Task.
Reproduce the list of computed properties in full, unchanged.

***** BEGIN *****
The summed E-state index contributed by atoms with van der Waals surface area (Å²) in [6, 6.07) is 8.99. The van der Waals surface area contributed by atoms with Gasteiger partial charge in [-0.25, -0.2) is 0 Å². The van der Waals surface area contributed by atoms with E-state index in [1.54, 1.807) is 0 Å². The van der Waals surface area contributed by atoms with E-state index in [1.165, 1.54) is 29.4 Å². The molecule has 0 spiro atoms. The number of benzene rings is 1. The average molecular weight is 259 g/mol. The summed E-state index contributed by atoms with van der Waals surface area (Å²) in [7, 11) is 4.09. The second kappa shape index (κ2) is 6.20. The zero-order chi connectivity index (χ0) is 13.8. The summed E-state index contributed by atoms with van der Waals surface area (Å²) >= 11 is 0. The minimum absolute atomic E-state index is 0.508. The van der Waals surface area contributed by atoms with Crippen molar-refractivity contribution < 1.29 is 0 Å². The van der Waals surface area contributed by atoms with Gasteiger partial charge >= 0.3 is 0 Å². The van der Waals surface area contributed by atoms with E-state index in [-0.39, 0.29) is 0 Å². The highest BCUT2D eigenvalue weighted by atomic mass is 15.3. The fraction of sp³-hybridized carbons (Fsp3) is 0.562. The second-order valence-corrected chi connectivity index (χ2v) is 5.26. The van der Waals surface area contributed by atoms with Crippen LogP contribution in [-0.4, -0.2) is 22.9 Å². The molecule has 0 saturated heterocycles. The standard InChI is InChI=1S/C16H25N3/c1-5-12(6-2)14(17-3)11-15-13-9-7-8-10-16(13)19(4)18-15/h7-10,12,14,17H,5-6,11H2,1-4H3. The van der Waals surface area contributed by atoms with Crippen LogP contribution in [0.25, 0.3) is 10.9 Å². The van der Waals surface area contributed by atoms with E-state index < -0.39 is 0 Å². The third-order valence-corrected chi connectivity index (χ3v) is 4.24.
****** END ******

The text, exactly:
The summed E-state index contributed by atoms with van der Waals surface area (Å²) in [6, 6.07) is 8.99. The van der Waals surface area contributed by atoms with Gasteiger partial charge in [-0.25, -0.2) is 0 Å². The van der Waals surface area contributed by atoms with E-state index in [1.54, 1.807) is 0 Å². The van der Waals surface area contributed by atoms with E-state index in [1.165, 1.54) is 29.4 Å². The molecule has 0 spiro atoms. The number of benzene rings is 1. The average molecular weight is 259 g/mol. The summed E-state index contributed by atoms with van der Waals surface area (Å²) in [7, 11) is 4.09. The second kappa shape index (κ2) is 6.20. The zero-order chi connectivity index (χ0) is 13.8. The summed E-state index contributed by atoms with van der Waals surface area (Å²) >= 11 is 0. The minimum absolute atomic E-state index is 0.508. The van der Waals surface area contributed by atoms with Crippen molar-refractivity contribution < 1.29 is 0 Å². The van der Waals surface area contributed by atoms with Gasteiger partial charge >= 0.3 is 0 Å². The van der Waals surface area contributed by atoms with E-state index in [-0.39, 0.29) is 0 Å². The highest BCUT2D eigenvalue weighted by atomic mass is 15.3. The fraction of sp³-hybridized carbons (Fsp3) is 0.562. The second-order valence-corrected chi connectivity index (χ2v) is 5.26. The van der Waals surface area contributed by atoms with Crippen LogP contribution in [-0.4, -0.2) is 22.9 Å². The molecule has 0 saturated heterocycles. The standard InChI is InChI=1S/C16H25N3/c1-5-12(6-2)14(17-3)11-15-13-9-7-8-10-16(13)19(4)18-15/h7-10,12,14,17H,5-6,11H2,1-4H3. The van der Waals surface area contributed by atoms with Crippen LogP contribution in [0.25, 0.3) is 10.9 Å². The van der Waals surface area contributed by atoms with E-state index < -0.39 is 0 Å². The third-order valence-corrected chi connectivity index (χ3v) is 4.24.